A. You may have already received, or will receive, information about the enhancements to 9-1-1 from your wireless service provider. Customers are encouraged to contact their wireless service provider with any questions about E9-1-1 service in their area. Tbaytel has posted information on its website and will print messages on its March Mobility bills.
Q. Does this new service mean that 9-1-1 call centres can now pinpoint my exact location?
A. No. The location information provided can vary greatly from a few meters to several hundred meters, depending on the location of the call, the local environment and the technology employed. The new service does NOT provide a street address or apartment number. The location information is based on the longitude and latitude coordinates of where the handset is located. It is also important to note that there are several limitations in the provision of handset location. For example, because GPS requires line-of-sight to the sky in order to communicate with satellites, a call placed from within a building is less likely to be able to provide handset location information using GPS, especially in areas where there are no windows such as a basement or underground parking garage. In the case of triangulation technology, which requires several surrounding cell sites or cell towers to determine the handset location, the cell sites or cell towers may be very widely spaced out in more rural areas and unable to calculate accurate handset location information. Cell phone users should be prepared to provide a 9-1-1 call taker with their exact location as best they can.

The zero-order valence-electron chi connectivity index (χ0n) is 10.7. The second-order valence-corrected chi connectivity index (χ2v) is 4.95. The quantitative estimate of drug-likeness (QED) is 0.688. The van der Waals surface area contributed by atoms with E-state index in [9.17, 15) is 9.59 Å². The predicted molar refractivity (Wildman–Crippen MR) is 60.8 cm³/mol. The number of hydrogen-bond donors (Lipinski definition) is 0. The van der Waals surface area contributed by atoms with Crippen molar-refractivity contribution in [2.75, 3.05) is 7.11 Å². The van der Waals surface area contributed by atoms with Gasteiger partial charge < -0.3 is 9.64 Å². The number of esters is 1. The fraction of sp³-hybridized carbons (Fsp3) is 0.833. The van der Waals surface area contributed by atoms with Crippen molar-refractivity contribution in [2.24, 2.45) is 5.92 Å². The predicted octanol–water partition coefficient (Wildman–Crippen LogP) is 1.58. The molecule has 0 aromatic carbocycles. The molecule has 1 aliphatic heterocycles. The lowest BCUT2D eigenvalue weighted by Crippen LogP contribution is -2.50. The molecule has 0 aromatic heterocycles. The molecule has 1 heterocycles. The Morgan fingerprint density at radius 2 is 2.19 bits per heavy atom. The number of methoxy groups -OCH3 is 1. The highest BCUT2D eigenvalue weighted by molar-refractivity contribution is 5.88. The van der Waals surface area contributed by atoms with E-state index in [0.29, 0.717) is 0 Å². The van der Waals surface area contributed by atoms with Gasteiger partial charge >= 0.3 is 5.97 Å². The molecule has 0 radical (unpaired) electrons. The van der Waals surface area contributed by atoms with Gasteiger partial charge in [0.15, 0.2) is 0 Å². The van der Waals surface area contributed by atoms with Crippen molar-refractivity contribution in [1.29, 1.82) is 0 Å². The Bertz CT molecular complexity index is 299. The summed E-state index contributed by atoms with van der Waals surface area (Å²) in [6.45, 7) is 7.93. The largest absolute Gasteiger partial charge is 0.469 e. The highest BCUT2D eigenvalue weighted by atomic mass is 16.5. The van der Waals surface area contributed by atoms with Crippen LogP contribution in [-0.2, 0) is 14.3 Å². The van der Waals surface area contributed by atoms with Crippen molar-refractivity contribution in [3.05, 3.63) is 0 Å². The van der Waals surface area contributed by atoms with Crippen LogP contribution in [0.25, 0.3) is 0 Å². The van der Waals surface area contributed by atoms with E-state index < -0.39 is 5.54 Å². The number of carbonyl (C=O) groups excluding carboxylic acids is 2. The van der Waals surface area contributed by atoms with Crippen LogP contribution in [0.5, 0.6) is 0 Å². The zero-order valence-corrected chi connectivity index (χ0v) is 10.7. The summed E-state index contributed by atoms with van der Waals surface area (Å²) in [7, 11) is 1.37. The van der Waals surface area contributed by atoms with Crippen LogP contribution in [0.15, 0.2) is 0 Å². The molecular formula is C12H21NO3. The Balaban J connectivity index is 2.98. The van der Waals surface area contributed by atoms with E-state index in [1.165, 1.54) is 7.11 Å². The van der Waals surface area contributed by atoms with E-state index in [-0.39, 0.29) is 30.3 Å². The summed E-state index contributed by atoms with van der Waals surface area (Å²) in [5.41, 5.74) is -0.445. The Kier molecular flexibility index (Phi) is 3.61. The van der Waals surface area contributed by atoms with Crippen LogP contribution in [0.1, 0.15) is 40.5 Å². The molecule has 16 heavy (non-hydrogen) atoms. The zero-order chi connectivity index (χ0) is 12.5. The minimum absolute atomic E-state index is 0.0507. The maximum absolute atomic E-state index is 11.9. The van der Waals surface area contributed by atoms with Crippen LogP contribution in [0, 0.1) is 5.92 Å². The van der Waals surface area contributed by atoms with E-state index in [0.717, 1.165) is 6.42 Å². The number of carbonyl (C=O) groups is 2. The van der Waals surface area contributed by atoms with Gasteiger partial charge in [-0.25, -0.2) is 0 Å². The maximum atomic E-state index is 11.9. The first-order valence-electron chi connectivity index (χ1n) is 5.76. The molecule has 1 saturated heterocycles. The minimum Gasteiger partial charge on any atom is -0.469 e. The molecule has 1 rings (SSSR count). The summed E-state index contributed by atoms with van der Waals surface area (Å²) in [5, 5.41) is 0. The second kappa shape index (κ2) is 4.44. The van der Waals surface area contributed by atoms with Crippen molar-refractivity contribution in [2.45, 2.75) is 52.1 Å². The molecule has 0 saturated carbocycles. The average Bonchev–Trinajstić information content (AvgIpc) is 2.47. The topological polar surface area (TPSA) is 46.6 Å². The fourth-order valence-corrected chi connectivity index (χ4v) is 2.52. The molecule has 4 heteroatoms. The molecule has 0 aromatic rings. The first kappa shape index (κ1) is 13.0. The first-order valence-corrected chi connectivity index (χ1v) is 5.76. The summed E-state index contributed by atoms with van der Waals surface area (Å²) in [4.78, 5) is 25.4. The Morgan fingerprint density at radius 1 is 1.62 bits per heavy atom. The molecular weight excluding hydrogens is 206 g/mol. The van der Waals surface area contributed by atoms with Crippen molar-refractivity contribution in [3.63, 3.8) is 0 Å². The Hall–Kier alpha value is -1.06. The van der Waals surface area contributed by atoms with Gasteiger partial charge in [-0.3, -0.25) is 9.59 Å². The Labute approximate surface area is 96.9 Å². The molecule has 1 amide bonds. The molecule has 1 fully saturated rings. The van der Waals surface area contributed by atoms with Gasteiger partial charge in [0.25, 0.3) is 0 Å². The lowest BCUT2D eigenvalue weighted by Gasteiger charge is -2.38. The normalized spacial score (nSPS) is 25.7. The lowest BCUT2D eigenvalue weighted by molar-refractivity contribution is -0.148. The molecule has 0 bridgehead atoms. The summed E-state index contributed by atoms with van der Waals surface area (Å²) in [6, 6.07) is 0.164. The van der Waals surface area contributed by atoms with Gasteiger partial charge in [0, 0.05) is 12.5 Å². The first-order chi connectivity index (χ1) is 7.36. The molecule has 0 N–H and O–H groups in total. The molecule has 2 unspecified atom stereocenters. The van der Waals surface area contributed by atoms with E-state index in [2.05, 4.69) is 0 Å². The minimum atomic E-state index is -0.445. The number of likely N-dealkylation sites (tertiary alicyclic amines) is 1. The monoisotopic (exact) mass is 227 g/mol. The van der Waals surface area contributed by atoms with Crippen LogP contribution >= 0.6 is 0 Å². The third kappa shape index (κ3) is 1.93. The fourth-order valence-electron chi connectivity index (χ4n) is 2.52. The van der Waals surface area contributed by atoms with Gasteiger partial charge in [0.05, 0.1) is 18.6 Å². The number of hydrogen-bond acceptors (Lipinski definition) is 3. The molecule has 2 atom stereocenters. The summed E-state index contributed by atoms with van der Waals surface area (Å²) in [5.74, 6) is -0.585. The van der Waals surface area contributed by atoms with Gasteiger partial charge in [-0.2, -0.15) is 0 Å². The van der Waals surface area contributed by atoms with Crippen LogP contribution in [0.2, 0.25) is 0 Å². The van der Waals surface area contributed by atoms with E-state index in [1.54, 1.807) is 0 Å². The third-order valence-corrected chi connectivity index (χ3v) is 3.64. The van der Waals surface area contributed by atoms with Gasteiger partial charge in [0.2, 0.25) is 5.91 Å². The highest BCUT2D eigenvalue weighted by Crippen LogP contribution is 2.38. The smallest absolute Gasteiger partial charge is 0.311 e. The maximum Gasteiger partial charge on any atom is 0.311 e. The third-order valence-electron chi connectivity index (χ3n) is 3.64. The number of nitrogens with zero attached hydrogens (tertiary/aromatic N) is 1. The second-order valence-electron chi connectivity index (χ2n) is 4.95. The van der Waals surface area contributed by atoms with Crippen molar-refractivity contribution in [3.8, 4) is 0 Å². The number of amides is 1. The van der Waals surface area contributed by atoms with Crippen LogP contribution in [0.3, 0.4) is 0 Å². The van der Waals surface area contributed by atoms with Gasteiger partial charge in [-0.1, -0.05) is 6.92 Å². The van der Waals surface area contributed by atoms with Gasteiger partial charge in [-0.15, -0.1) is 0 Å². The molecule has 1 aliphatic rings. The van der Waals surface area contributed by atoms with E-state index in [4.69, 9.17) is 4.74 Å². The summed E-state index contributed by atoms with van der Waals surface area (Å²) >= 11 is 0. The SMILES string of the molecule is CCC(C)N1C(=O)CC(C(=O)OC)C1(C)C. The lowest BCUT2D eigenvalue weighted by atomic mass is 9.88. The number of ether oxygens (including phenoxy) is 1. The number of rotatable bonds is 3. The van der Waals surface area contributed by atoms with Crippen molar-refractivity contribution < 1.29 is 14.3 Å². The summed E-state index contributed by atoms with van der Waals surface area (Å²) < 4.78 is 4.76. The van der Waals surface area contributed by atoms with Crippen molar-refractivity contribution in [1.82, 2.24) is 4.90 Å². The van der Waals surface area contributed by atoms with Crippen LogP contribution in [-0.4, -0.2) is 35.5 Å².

Q. Does this new location technology mean that the police can track me through my cell phone without my knowledge?
A. No. The provision of the handset location information is only triggered when a call is placed to 9-1-1.
Q. What if I don't want my location information supplied to the 9-1-1 centre? Can I turn off this feature from my cell phone?
A. Most cell phones on the market today are equipped with GPS functionality. GPS functionality can be turned off by cell phone users. However, the 9-1-1 call may override GPS functionality that has been turned off on a cell phone. In addition, some wireless service providers may employ non-GPS technology known as triangulation, or may be using a combination of GPS and triangulation, to provide the enhanced location information. Even though the 9-1-1 call taker may now receive handset location information, it is important for cell phone users to remember they should always try to assist the 9-1-1 call taker by providing their exact location as best they can.